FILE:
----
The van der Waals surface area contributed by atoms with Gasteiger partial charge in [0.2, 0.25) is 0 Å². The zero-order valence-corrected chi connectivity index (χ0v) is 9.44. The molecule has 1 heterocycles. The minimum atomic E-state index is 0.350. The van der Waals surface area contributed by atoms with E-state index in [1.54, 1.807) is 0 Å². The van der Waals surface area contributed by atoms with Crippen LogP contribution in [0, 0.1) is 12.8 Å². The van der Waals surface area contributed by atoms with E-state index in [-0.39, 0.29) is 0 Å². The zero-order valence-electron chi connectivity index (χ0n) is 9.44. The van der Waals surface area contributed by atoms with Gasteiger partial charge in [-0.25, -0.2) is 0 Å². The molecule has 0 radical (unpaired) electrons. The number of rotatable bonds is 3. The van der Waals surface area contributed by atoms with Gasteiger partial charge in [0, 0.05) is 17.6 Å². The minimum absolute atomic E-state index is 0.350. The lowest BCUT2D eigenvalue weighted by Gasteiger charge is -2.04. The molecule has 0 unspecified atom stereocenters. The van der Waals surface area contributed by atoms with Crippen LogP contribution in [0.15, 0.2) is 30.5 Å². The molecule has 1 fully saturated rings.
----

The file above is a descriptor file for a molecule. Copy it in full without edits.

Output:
The van der Waals surface area contributed by atoms with Gasteiger partial charge in [0.2, 0.25) is 0 Å². The zero-order valence-corrected chi connectivity index (χ0v) is 9.44. The molecule has 1 heterocycles. The minimum atomic E-state index is 0.350. The van der Waals surface area contributed by atoms with E-state index in [1.54, 1.807) is 0 Å². The van der Waals surface area contributed by atoms with Crippen LogP contribution in [0, 0.1) is 12.8 Å². The van der Waals surface area contributed by atoms with E-state index in [-0.39, 0.29) is 0 Å². The zero-order valence-electron chi connectivity index (χ0n) is 9.44. The van der Waals surface area contributed by atoms with Gasteiger partial charge in [-0.25, -0.2) is 0 Å². The molecule has 0 radical (unpaired) electrons. The number of rotatable bonds is 3. The van der Waals surface area contributed by atoms with Gasteiger partial charge in [0, 0.05) is 17.6 Å². The minimum absolute atomic E-state index is 0.350. The lowest BCUT2D eigenvalue weighted by Gasteiger charge is -2.04. The molecule has 0 unspecified atom stereocenters. The van der Waals surface area contributed by atoms with Crippen LogP contribution in [0.15, 0.2) is 30.5 Å². The molecule has 1 fully saturated rings.